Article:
Electronic communication is more environmentally friendly than print and paper


Not necessarily. E-media also has environmental impacts

Two Sides E-waste

The Fact: E-media also has environmental impacts

It is not black-and-white to say "digital communication is green" and "print communication is not." Both forms of communication have environmental impacts. "Go Paperless”, “Go Green” and “Save Trees” are common themes these days as many corporations and governments encourage their customers and employees to switch to electronic transactions and communications. Our research shows that more than 8 in 10 U.S. consumers believe that cost savings are the driving force behind the ‘go paperless’ marketing hype, and many are suspicious of marketing claims that going paperless will ‘save trees’ or ‘protect the environment'.   

  • It is estimated that small network equipment in America’s homes consumed more than $1 billion worth of electricity in 2012, equivalent to the output of three large (500 MW) coal fired power plants. This resulted in 5 million metric tons of CO2 emissions or the annual tailpipe emissions of 1.1 million vehicles.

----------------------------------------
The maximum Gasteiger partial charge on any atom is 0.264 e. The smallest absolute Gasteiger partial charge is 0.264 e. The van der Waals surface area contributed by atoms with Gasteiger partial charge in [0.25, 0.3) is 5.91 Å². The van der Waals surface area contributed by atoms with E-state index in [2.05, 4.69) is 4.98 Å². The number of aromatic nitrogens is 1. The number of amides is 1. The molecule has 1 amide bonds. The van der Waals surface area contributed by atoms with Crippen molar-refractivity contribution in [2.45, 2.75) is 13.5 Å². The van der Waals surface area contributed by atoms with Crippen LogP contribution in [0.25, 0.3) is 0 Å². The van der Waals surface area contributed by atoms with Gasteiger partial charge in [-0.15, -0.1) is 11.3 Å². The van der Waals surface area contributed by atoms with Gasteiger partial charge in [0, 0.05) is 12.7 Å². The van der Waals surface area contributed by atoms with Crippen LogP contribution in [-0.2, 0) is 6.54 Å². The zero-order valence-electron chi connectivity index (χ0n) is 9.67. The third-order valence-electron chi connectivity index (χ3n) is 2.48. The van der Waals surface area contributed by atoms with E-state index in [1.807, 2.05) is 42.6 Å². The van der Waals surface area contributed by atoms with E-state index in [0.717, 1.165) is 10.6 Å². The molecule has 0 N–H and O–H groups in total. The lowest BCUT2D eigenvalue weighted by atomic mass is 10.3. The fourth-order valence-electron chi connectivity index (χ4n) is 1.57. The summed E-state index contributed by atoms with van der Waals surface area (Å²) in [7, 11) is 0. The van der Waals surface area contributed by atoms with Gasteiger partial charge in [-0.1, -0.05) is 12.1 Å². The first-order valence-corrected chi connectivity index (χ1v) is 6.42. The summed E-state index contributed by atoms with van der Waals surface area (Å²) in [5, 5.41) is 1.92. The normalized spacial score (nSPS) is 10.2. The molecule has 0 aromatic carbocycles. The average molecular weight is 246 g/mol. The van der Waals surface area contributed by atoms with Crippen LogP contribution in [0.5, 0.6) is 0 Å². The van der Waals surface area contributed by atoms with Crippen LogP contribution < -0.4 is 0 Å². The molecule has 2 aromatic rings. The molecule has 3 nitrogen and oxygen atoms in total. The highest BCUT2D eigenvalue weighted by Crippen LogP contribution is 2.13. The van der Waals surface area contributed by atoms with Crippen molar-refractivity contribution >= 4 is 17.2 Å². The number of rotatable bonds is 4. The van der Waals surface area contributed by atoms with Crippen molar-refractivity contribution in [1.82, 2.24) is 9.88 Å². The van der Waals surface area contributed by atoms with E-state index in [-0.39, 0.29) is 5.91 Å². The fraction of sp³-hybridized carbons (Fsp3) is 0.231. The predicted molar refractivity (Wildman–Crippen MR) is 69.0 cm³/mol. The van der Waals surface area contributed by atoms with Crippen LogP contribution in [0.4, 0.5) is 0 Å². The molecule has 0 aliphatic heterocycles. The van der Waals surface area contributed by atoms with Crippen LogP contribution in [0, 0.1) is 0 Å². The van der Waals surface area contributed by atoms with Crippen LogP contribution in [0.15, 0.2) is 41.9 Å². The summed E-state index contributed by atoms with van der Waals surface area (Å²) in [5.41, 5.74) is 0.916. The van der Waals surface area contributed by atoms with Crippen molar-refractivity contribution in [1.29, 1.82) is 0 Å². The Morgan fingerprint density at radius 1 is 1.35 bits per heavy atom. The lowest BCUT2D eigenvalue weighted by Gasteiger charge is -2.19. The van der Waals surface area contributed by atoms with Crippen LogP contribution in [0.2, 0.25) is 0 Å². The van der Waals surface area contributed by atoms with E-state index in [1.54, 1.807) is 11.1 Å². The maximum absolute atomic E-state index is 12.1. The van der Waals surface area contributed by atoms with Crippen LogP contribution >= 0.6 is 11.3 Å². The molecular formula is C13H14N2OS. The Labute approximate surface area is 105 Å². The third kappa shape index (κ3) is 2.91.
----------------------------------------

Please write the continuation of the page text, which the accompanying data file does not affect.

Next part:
– Natural Resources Defense Council, 2013

  • Data centers are one of the largest and fastest growing consumers of electricity in the United States. In 2013, U.S. data centers consumed an estimated 91 billion kilowatt-hours of electricity – enough electricity to power all the households in New York City twice over – and are on-track to reach 140 billion kilowatt-hours by 2020.

             – Natural Resources Defense Council, 2014

  • A study by Two Sides found that half the leading Fortune 500 telecommunications companies, banks and utilities were making unsubstantiated claims about the environmental benefits of electronic billing. In response, Two Sides initiated a campaign to educate senior executives on the sustainability of print and paper and to encourage them to abandon misleading environmental claims. To date, over 30 companies have removed their environmental claims and several more are working with Two Sides to develop language that does not contain misleading or factually incorrect environmental claims about the use of online transactions and communications. 

            – Two Sides, 2015

Please refer to our Two Sides Fact Sheets for more information